Prof. Slatta's Reflections on his Peace Corps Service, 1969-70
Earlier version published in American Diplomacy, 21 Mar 2011
Summer 1969: Within days after receiving my BA in history at Pacific Lutheran University, I found myself in the intensive study of Spanish and Latin American culture in the lush mountains of Puerto Rico. I won't detail the bodily challenges during training and service, but I finished mean and lean. Two months later, the Peace Crops dropped me into a squatter settlement [barrio] outside Panama City, Panama, I quickly began learning and adapting more than I've ever done before or since. I now know this immersion provided experiential learning on steroids. It took a couple months to get my Spanish-language brain and tongue to work together. Working side-by-side with recent migrants to the city from rural Panama provided daily lessons in the strength of the human spirit. Poor but determined to improve, these hardy folk rarely faltered--and they worked unfailingly with and for one another. We worked communally, building humble houses, footbridges, digging latrines, throwing potluck fiestas to raise funds for community projects. As my Spanish improved, so did my abilities shoveling sand and mud, pounding nails, and swinging a machete.
More than a dozen other urban community development volunteers served in adjoining settlements, so we cooperated to build wider networks. The populist government of General Omar Torrijos supported our efforts, and soon the 70,000 squatters had their own community assembly. I worked with and tutored a friend who became an assembly rep. Beyond the tangibles, such as roads and potable water, came the pride of self-empowerment. Together, people of meager means, can achieve a great deal--a powerful lesson for them and me. Community development works, whether in Panama or, as President Obama showed, in Chicago.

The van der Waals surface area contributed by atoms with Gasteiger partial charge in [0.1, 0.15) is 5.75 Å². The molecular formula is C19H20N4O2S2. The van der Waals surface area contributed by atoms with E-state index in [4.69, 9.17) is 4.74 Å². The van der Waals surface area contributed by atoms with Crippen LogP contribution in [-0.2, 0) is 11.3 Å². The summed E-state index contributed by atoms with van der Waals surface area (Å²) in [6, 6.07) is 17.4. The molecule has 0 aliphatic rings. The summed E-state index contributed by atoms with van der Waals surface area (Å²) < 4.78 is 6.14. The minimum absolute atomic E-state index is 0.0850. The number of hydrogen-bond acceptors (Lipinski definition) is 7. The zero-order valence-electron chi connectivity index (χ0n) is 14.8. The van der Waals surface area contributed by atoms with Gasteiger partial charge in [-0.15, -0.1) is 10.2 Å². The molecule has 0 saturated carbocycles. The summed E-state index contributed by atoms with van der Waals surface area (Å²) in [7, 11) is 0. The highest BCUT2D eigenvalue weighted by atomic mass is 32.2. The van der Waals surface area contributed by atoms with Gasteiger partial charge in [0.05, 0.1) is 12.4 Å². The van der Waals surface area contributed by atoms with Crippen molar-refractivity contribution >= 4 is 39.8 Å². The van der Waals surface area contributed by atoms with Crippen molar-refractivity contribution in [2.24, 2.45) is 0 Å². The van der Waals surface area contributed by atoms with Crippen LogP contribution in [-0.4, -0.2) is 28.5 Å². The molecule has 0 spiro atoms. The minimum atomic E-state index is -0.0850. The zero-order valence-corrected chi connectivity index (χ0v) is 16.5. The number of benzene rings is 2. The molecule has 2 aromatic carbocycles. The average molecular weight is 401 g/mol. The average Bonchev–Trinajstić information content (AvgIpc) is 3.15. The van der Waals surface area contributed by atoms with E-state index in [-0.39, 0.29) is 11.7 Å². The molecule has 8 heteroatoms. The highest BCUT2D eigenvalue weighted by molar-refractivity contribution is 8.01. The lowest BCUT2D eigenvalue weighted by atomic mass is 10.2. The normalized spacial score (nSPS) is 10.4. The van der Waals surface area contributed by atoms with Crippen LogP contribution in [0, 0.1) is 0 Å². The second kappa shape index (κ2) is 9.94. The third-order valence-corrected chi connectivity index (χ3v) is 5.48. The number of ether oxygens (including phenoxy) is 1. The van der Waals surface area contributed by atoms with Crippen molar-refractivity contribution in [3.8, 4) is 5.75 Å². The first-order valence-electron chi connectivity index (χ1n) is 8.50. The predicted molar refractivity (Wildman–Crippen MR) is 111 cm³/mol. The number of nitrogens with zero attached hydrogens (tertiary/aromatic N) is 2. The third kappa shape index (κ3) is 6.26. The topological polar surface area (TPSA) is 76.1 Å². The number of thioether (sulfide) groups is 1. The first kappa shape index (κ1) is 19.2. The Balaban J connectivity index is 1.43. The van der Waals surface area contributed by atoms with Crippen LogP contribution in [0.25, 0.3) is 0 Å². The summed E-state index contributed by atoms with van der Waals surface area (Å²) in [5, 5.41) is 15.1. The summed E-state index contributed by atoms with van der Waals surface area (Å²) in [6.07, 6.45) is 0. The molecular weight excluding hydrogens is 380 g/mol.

Traveling through South America during our vacation days, we witnessed a great deal, but several things stand out. (1) Our Panama neighbors were hardly alone in their poverty and marginal living conditions. We saw it everywhere. That observation prompted a question: WHY? These people did not fail; the capitalist philosophy of trickle-down economics failed. In systems created and rigged by the rich, wealth percolates up not down--the rich get richer. (2) Systems, institutions, and ideas need changing--as Pope Francis as forcefully suggests. (3) We experienced the vitality, diversity, and richness of Latin America's many different cultures and places. Now, almost 50 years later, it remains a favorite region to visit, although a love for snorkeling among coral reefs has moved the Caribbean up the rankings.
Like many returned volunteers, I took up a career in education. Translating what I learned as a volunteer into lessons for college students has been yet another rewarding experience. Like many volunteers, I have a sense of guilt about all I learned, how much I grew, and how little I could actually contribute to bettering the lives of poor people in Panama. I now try to encourage others to take up the fight.
Richard W. Slatta Panama XVII